"When will they let us control our own care? When will they do to stop causing our pain, and start feeling it again? Well, in other words, um... is Hillary a new Democrat or an old one? Now, the press asks, the press asks "can anyone stop Hillary?" Again, this is to forego a conclusion, right, it's to scare us off, to convince that - a pantsuit can crush patriots!?"
Late last week, a man named Tim Russell was released from prison in Wisconsin. Russell had been convicted of several counts of corruption in office including my favorite, embezzling money earmarked for the families of Wisconsin soldiers killed in action to fly him to a sun-splashed island for a vacation. But Russell, mirabile dictu, got a sweet plea deal, did pillowy time in a lakefront minimum-security joint from which he was granted work release to go to a job at a company owned by a local Republican sugar daddy. This means that Russell was out just in time to be watching on CSPAN when his old boss, Scott Walker, got up on stage at Steve King's Palookathon and told the assembled white folks how he had broken the "culture of corruption" that existed in the Milwaukee County Executive's office prior to his arrival and that of his chief political aide.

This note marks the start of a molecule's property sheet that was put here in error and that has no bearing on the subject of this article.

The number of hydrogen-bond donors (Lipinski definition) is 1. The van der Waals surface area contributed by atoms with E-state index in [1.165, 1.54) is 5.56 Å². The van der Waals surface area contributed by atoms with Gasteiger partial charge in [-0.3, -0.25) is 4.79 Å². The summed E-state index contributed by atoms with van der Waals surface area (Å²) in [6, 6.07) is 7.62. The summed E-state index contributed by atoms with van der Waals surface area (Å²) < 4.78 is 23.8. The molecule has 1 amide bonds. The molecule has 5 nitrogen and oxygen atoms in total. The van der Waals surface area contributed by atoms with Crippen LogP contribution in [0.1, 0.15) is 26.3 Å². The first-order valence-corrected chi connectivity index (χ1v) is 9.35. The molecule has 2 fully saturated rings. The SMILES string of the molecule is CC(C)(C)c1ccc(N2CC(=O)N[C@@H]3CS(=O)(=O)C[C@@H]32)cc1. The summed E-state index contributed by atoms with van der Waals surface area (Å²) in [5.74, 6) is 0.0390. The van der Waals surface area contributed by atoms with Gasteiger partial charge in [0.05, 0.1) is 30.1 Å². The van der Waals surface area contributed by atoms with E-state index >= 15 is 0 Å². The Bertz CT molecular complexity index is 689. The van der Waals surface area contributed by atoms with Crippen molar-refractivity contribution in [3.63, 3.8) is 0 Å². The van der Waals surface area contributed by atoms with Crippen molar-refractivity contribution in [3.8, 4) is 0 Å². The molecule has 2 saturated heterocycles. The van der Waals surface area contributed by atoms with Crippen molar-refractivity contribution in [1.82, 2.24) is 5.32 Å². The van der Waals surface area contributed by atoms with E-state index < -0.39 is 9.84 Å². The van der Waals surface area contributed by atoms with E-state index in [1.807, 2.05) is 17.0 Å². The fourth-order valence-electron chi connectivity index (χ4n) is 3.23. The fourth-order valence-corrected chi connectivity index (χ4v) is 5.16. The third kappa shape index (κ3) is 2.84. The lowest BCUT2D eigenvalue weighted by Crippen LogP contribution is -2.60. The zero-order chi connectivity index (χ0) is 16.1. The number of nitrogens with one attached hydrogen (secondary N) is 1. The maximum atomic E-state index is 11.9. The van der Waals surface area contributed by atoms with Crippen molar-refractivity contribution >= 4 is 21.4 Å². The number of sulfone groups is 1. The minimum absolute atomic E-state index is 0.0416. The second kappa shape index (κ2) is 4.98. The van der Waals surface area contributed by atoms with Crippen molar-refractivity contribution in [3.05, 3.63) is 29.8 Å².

It's challenge time!
Comment with Just One Thing that you've accomplished in the past 24 hours or so. It doesn't have to be a hard thing, or even a thing you think is particularly awesome. Just a thing that you did.
Feel free to share more than one thing if you're feeling accomplished!
Extra credit: find someone in the comments and give them props for what they achieved!